I cannot abide bad manners at the theatre. Live theatre is such fun, and rather uniquely when enjoying an artform your fellow audience members become part of the experience.  This can be wonderful - I've been handed napkins by kind American tourists as I've wept at Billy Elliot; I've booed and hissed villains at the Hackney panto on many occasions; I've joined in enthusiastic dancealongs during encores, been nonplussed and bemused by many an experimental piece, and shared a standing ovation with fellow theatregoers many a time.  This part of the experience can also be a pain in the rear - from noisy wrappers to phones going off to taking pictures or filming during shows (this seems to be on the rise, hideously).  On Monday, it simply meant that I cannot review the first half of the show.  Because effectively I was listening to the soundtrack.  The soundtrack in this case was very good; but I hadn't ventured out across town and paid good money for a listening party. Thanks, F26, you (insert rude word of suitable vehemence - tastes may vary).

Onwards, then, to my 'sort of' review.  Sheridan Smith was delightful - her richness of tone soared beautifully in her solos and she imbued the part of Fanny Brice with exactly the perfect balance of moxie, pathos, and realness. What a gift to the London stage she is.  In the parts where she had to react to the wider company or the audience she really came alive, bringing real verve and charm to the role. As the trio of older ladies Valda Aviks, Marilyn Cutts & Gay Soper were wonderful - you really believed the friendship (and gentle competition!) between them.  Joel Montague is delightful as the long-suffering Eddie, and Bruce Montague shines as the impresario Ziegfeld.

The company are great, and the dancing and chorus pieces are really nice.  The use of props, scenery and lighting is charming - I loved the changes in perspective, taking us behind the scenes one minute and having us in the audience position the next.  Everyone sounds in fine voice - at least I could hear the whole thing clearly!

In conclusion, I think Funny Girl is a good show, and another triumphant turn for Sheridan Smith.  I just hope if I ever get to see it again, it won't be with someone's head taking up most of the stage.  I'd love to return and review it properly at some point!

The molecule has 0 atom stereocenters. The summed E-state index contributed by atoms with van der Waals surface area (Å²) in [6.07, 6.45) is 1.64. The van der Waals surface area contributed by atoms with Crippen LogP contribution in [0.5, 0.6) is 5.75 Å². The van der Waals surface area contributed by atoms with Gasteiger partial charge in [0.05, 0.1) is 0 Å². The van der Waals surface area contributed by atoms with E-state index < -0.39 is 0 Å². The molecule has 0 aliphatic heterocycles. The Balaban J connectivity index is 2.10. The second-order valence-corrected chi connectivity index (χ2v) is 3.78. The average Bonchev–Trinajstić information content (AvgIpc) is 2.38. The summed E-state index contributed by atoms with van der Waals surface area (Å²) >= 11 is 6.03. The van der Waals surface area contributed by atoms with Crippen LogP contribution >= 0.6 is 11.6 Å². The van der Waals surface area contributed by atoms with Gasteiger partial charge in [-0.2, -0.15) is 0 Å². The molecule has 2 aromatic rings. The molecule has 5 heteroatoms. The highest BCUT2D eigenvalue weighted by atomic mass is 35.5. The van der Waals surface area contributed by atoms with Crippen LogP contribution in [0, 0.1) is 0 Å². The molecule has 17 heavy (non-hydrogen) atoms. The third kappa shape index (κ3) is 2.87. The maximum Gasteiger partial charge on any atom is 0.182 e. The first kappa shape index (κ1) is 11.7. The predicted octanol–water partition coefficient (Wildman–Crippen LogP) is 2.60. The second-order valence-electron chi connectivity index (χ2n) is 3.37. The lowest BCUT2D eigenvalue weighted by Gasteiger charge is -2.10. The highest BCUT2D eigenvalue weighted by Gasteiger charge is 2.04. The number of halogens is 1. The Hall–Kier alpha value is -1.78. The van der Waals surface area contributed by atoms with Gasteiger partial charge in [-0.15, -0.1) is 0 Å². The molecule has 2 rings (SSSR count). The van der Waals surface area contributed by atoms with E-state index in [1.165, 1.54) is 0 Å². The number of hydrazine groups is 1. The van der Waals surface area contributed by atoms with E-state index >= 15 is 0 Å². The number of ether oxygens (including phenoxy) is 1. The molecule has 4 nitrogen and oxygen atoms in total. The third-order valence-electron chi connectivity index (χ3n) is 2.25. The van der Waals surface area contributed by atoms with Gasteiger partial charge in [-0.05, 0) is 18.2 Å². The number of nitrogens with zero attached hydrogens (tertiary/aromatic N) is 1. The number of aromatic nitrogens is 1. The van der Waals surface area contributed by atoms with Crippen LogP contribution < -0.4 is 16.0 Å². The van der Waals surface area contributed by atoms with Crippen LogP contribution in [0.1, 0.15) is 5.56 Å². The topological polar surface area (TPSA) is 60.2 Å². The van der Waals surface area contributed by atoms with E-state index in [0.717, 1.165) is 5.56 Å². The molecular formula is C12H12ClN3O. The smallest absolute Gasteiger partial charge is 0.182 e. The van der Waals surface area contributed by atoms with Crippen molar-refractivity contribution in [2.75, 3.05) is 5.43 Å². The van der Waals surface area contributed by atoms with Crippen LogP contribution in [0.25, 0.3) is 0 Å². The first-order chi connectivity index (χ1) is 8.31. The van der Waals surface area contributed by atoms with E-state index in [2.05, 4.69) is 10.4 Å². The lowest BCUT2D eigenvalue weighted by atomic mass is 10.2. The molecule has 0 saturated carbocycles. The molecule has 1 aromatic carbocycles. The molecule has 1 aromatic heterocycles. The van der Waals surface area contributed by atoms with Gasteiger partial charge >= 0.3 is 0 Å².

PS I'm aware this is all very 'first world problems', but manners get me, man.

View Post

Food: Discovering Brazilian Wine with Cabana

I've been lucky enough to attend two events in the last two weeks with the lovely folks at Cabana.  I love good fresh produce, grilled meats and a cheeky cocktail or two, so this can only be an excellent thing.  I think it's so nice that here in London there are so many spots to enjoy different cuisines, from Vietnamese to Argentinian; Japanese to South African.  What a place to be a foodie!

One cuisine I haven't had as much of is Brazilian*, so this past month, with the two great Cabana events and the awesome brunch at Carioca has well and truly whetted my appetite.  There are lots of familiar elements from other Latin American cuisines (the heat of chillies, the marinaded and grilled meats), but also many things which mark out Brasilian cuisine as something different.  Last week I went to the Brixton branch of Cabana for a yummy meal with some of the Bangarang lovelies, and that will feature here soon.  Today, however, I'm turning my attention to the Islington branch, where I attended a fun wine tasting.

Now before we begin....I didn't actually know a tonne about Brazilian wine before I attended.  I like New World wines (favourites being Chilean Malbec - so good with steak; and New Zealand Sauvignon Blanc from Marlborough), but I hadn't encountered Brazilian wines before.  That was about to change.  In a big way.  I was so impressed with the different flavours and tastes on show; Brazil's sheer size and location means it can cultivate such a wide range of grapes, and the flavours on display were really exciting.

We were given such a comprehensive tour of the regions and geography of Brazil - I regretted not getting my notepad out to take notes.  What really stuck with me were the parallels between to wine-making traditions of the pampas regions and how closely they mirrored those you might find in regions of France.

We began with two lovely fizzes to try, and they were delicious.  Light and fruity, with the gentle acidity of a prosecco - perhaps something to try as an alternative if the forecasted global prosecco shortage does happen?

Love me a good wine pour shot!

After the sparkling wine we progressed to white, then on to the reds.  Even Erica, who doesn't usually like red wine, got on board!